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Spokane, Washington  Est. May 19, 1883
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Teacher accused of helping son with WASL

The security surrounding Washington’s high-stakes test has put a Spokane kindergarten teacher in a bind.

Debra Pearson is accused of helping her seventh-grade son cheat on the Washington Assessment for Student Learning by giving him the writing prompt – the topic a student must use to write an essay.

Pearson denied the claim and said her son, who’s a special education student at Glover Middle School, took the test three days later than his peers and was told of the prompt by another student. She refused to give the district the name of the student who helped her son.

A Spokane Public Schools investigation could not determine if Pearson obtained the prompt by using her role as a district teacher and did not discipline her.

What is clear is that her son obtained a tip on the WASL writing topic, although Pearson points out that the information was only half right. The prompt asked students to write about Spokane, but some of the instructions were different, she said.

“If I was going to cheat, don’t you think I’d give my son the correct prompt?” Pearson said. She’s been teaching since 1991. She did say she helped him think about the topic.

The district reported Pearson to the state Office of Professional Practices, which is still investigating the matter and could suspend her teaching license.

“This has made me paranoid,” Pearson said.

She added that she’s not trained to give the WASL and she’s never seen the test, which is given to fourth-, seventh- and 10th-grade students.

In a written account of the incident obtained by The Spokesman-Review through a public records request, Glover special education teacher Tom Chapman wrote that Pearson’s son completed a writing portion of the test in what the teacher considered an unusually fast 50 minutes. The student’s name was not released by the district.

“His writing style was so different than what I had in his file,” the teacher said, according to the note.

When Chapman complimented him, the seventh-grader appeared uncomfortable and returned a “tough smile,” according to the note. The teacher asked if he may have taken this writing test before.

According to the note, Pearson’s son said, “I’m not supposed to tell.”

The student “explained that his mother told him he might have a question that he would need to explain a little bit about Spokane,” according to the note.

The teacher reported the concerns to an administrator. Chapman said in a note that he had three conversations with the student.

“He told me that his mom did not write an essay but did write down three details about Spokane that he could use in his essay. Basically, he explained that the two of them went over what he could write the morning of the assessment,” according to the note.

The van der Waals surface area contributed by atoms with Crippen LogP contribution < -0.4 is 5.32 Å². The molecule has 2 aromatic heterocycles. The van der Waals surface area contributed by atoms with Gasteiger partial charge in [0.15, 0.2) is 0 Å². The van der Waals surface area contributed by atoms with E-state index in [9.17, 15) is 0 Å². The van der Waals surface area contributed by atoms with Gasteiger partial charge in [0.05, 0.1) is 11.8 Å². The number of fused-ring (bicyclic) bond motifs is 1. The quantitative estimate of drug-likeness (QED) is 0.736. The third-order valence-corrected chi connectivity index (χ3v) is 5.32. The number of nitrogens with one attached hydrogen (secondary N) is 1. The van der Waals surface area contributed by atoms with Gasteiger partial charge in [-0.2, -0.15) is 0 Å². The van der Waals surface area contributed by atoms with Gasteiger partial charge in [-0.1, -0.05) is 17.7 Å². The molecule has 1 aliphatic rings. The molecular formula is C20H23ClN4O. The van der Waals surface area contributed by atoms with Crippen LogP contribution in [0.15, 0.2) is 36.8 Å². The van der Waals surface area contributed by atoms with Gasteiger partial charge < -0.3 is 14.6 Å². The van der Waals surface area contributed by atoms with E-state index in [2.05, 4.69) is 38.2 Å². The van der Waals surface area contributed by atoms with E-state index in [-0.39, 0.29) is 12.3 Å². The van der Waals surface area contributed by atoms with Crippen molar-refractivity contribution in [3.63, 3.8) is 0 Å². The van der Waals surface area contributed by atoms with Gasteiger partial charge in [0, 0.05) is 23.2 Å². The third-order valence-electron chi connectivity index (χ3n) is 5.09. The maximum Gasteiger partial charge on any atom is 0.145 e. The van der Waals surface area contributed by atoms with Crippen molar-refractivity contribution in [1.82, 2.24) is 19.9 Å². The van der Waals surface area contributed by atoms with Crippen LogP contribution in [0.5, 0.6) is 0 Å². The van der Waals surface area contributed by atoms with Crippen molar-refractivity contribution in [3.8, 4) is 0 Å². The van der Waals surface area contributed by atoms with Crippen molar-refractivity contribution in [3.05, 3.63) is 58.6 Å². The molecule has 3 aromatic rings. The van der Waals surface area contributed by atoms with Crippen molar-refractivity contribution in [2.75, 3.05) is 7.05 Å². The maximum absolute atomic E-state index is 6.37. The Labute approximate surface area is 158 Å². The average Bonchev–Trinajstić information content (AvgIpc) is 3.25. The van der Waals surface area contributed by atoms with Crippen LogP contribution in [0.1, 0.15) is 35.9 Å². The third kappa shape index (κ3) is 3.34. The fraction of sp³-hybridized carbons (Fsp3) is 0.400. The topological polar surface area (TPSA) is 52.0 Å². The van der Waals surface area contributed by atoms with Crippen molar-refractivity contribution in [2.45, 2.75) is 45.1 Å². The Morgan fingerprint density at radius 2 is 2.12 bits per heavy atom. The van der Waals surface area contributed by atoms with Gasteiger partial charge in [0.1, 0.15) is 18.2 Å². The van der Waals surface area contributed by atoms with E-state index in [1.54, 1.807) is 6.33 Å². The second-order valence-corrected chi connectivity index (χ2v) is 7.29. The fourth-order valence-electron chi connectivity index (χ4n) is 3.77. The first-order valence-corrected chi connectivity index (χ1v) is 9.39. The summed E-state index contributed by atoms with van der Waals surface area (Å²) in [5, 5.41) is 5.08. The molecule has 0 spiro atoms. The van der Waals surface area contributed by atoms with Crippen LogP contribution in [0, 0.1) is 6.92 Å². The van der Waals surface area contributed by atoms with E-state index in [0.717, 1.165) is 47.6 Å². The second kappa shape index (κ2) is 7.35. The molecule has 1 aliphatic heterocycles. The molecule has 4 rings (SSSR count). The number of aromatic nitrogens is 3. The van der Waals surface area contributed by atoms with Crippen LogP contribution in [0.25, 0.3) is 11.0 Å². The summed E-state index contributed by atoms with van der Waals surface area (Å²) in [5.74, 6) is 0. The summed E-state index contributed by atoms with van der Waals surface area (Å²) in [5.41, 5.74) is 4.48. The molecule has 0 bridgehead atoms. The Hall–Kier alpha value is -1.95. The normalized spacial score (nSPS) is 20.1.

After three talks with Chapman, Pearson’s son was also interviewed by Brenda Meenach, assistant principal at Glover Middle School.

Pearson said the interviews frightened and upset her son.

“He didn’t want to go to school and asked to be home-schooled,” Pearson said.

According to investigator notes, the student told Meenach, “My mom didn’t want anybody to know that she knew about the writing prompt. She told me not to tell anybody.”

Pearson said that her son wanted to protect his friend and thought that his mother could not get into trouble by anything he said. Pearson also points out that her son didn’t volunteer any information until he was questioned by a teacher. She cited WASL administering directions, which state that teachers may not read or comment on student essays.

“I do not believe that the WASL was administered appropriately to my son because his essay was read and commented on by his teacher. As a parent, I am concerned with the assessment process at Glover Middle School,” Pearson wrote.

In writing, Pearson took exception to questions she considered as challenging her parenting skills.

“I’ve never had my professional and parenting skills questioned before,” Pearson wrote.

“Since this information was gained through my role as a parent and had no bearing on my professional role as a kindergarten teacher I continue to be confused as to the actions by Human Resources,” she wrote.

Barb Wright, Spokane Public Schools assistant superintendent of human resources, said the school is obligated to report incidents to the state that may violate a teacher’s professional code of conduct.

“We’re guided by the code of professional conduct in such matters,” Wright said.

Pearson said she has been bewildered by the unfolding events and can only wait for the state to complete its investigation, which she’s confident will clear her name.

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